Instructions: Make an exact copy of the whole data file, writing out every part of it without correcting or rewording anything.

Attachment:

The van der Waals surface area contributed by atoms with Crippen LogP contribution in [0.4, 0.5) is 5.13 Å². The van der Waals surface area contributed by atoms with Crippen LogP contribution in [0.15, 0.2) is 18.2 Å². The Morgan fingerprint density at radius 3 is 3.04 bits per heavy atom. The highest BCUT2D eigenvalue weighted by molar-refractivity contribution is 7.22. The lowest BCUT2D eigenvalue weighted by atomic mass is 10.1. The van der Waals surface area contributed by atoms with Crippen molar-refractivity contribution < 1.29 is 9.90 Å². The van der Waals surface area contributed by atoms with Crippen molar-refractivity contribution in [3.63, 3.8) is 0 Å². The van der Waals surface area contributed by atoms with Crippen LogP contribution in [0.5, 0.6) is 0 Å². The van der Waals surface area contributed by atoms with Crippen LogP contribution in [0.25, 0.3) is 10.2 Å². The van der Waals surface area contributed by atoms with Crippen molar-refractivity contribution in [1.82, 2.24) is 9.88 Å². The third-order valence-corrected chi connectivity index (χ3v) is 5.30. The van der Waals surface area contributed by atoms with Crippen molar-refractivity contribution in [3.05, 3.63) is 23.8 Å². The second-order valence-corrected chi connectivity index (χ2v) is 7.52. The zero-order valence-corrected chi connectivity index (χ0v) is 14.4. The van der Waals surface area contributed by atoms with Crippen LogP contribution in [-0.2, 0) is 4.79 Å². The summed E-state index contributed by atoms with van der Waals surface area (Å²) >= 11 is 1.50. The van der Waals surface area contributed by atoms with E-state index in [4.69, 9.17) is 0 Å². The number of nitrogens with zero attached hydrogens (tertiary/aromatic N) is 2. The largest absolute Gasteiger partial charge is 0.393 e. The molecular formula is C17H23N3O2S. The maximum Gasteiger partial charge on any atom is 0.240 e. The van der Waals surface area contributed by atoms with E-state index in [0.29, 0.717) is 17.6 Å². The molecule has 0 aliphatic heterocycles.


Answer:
The van der Waals surface area contributed by atoms with Crippen LogP contribution in [0.4, 0.5) is 5.13 Å². The van der Waals surface area contributed by atoms with Crippen LogP contribution in [0.15, 0.2) is 18.2 Å². The Morgan fingerprint density at radius 3 is 3.04 bits per heavy atom. The highest BCUT2D eigenvalue weighted by molar-refractivity contribution is 7.22. The lowest BCUT2D eigenvalue weighted by atomic mass is 10.1. The van der Waals surface area contributed by atoms with Crippen molar-refractivity contribution < 1.29 is 9.90 Å². The van der Waals surface area contributed by atoms with Crippen molar-refractivity contribution in [3.63, 3.8) is 0 Å². The van der Waals surface area contributed by atoms with Crippen LogP contribution in [0.5, 0.6) is 0 Å². The van der Waals surface area contributed by atoms with Crippen LogP contribution in [0.25, 0.3) is 10.2 Å². The van der Waals surface area contributed by atoms with Crippen molar-refractivity contribution in [1.82, 2.24) is 9.88 Å². The third-order valence-corrected chi connectivity index (χ3v) is 5.30. The van der Waals surface area contributed by atoms with Crippen molar-refractivity contribution in [3.05, 3.63) is 23.8 Å². The second-order valence-corrected chi connectivity index (χ2v) is 7.52. The zero-order valence-corrected chi connectivity index (χ0v) is 14.4. The van der Waals surface area contributed by atoms with Crippen LogP contribution in [-0.2, 0) is 4.79 Å². The summed E-state index contributed by atoms with van der Waals surface area (Å²) >= 11 is 1.50. The van der Waals surface area contributed by atoms with E-state index in [4.69, 9.17) is 0 Å². The number of nitrogens with zero attached hydrogens (tertiary/aromatic N) is 2. The largest absolute Gasteiger partial charge is 0.393 e. The molecular formula is C17H23N3O2S. The maximum Gasteiger partial charge on any atom is 0.240 e. The van der Waals surface area contributed by atoms with E-state index in [0.29, 0.717) is 17.6 Å². The molecule has 0 aliphatic heterocycles.